Heathrow Runway 3 - Technical Colleges

Those of us who know Heathrow Airport and the surrounding (very pleasant) countryside of Surrey and Berkshire can confirm that even more air traffic associated with an additional runway, as is presently being considered by the government, is difficult to justify from an environmental or public safety standpoint. To make matters worse, after runway No. 3 there are plans for No. 4 !

Whatever arguments there are in favour of increasing still further the volume of air traffic at Heathrow there are even more convincing arguments in favour of a new brownfield or reclaimed land site bordering the Thames. In the 1990’s British Engineers Mott MacDonald made a resounding success of a similar scheme known as Chek Lap Kok Airport which involved reclaiming land from the sea in Hong Kong . Repeating this successful Engineering project armed with the knowledge gained from that project would make the Thames Project a straightforward, economical and longer life solution to the problem of our Capital’s need for increased airport capacity. The Thames location is close to the City requiring a relatively easy extension of the Cross-rail underground transit line to make rapid communication relatively easily. The benefits of a construction site free of onerous planning restrictions and an eastward flight path away from the major centres of population would make for safer air traffic control and a speedy construction program which could rival the six year construction process achieved at Hong Kong.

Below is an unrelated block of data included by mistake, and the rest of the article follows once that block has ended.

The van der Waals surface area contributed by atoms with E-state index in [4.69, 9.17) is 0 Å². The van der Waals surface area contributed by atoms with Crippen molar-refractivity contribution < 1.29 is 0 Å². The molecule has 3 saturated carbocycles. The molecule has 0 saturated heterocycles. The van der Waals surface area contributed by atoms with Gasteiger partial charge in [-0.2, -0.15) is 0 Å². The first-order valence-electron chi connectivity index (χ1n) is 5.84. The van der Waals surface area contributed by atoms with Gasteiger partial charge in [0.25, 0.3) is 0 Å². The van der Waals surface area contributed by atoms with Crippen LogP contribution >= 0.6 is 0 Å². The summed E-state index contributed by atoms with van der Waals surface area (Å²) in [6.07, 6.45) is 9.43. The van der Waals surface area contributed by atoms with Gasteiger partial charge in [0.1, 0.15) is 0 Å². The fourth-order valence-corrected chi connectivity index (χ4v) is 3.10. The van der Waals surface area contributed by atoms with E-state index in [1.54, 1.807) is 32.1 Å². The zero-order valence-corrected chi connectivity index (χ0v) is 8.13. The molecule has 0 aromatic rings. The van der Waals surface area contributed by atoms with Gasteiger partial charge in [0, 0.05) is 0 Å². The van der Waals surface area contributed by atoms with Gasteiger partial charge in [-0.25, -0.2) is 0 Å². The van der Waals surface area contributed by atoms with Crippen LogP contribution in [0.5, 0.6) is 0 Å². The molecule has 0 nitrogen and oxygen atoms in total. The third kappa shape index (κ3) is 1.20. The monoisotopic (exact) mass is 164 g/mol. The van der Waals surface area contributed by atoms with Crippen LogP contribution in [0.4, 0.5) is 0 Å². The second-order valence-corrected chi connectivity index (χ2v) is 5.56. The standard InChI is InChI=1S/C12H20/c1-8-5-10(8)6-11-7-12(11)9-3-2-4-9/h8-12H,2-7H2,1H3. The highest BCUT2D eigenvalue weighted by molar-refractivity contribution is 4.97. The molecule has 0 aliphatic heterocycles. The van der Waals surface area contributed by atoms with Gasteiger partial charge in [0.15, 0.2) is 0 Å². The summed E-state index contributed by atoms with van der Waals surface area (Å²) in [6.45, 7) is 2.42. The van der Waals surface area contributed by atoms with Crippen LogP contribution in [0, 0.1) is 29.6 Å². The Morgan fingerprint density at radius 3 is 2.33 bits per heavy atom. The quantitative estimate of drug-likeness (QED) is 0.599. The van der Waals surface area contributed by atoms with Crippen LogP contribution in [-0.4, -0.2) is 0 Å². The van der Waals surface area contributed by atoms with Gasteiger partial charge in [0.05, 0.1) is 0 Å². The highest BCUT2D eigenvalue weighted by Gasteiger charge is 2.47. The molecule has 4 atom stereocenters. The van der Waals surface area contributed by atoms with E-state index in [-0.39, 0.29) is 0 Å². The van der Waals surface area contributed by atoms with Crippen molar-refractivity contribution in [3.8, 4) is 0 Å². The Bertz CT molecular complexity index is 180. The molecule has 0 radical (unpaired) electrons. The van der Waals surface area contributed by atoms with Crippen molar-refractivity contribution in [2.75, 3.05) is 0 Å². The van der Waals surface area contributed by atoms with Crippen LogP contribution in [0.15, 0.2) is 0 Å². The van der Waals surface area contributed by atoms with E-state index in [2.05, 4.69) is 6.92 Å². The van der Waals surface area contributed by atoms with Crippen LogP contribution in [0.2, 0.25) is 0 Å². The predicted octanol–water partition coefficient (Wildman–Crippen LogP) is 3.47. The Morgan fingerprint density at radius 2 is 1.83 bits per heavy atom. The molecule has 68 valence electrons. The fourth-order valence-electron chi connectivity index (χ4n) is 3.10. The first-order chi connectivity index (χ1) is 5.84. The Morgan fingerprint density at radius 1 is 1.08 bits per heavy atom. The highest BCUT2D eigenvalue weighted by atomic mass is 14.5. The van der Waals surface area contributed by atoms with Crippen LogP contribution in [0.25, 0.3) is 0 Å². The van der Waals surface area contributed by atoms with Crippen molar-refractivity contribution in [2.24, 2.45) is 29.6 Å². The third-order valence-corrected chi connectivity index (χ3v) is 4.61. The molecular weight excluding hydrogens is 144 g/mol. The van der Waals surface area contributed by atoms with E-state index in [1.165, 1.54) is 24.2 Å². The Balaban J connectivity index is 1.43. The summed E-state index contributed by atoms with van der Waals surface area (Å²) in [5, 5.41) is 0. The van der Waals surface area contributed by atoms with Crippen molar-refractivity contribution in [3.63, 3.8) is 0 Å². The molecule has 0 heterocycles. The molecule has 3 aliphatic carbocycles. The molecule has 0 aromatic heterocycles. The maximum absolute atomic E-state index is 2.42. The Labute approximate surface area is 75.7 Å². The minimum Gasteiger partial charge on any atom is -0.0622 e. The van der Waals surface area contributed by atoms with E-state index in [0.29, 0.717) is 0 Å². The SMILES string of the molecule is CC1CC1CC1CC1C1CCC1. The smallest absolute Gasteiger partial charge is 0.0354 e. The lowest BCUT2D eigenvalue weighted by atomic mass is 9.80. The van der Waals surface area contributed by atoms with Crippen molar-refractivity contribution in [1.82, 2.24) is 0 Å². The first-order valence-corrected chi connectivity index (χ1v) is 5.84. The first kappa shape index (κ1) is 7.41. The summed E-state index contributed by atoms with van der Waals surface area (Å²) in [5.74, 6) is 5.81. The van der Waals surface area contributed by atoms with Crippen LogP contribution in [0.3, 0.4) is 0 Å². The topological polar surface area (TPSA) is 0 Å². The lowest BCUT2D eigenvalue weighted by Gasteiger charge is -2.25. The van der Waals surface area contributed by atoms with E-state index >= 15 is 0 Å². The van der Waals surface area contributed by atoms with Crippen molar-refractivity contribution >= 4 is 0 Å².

Good luck Boris! Let’s hope common sense prevails.

1980’s Education Secretary Kenneth Baker reports today that half of the Nations’stock of 386 colleges of further education tasked to educate those people inclined towards the Engineering profession are under achieving.

Mr Baker’s solution to the problem is to create a new University Technical College title presumably offering 2 year “degrees” with the aim of increasing the number of Engineers in the jobs market and thereby solving the shortage of Engineers. Two questions should be asked before improving these failing colleges. Is the quality of the college graduates who leave to go into industry ever considered?   More importantly, why do so many Red brick University qualified Engineers each year abandon their academic qualification upon graduating and re-train for other professions? Rather than pump limited resources into failing colleges surely we need to address these basic issues. If the UK had not been haemorrhaging Engineering graduates at such a serious rate since the 1980’s we would have no shortage in the profession today. In summary, do we prefer to retain our existing University educated young Engineers or to replace them with ever more numbers of youngsters and mature candidates of a lower academic standard? Solution: Improve salaries and return to scale fees (see Blog October 2012).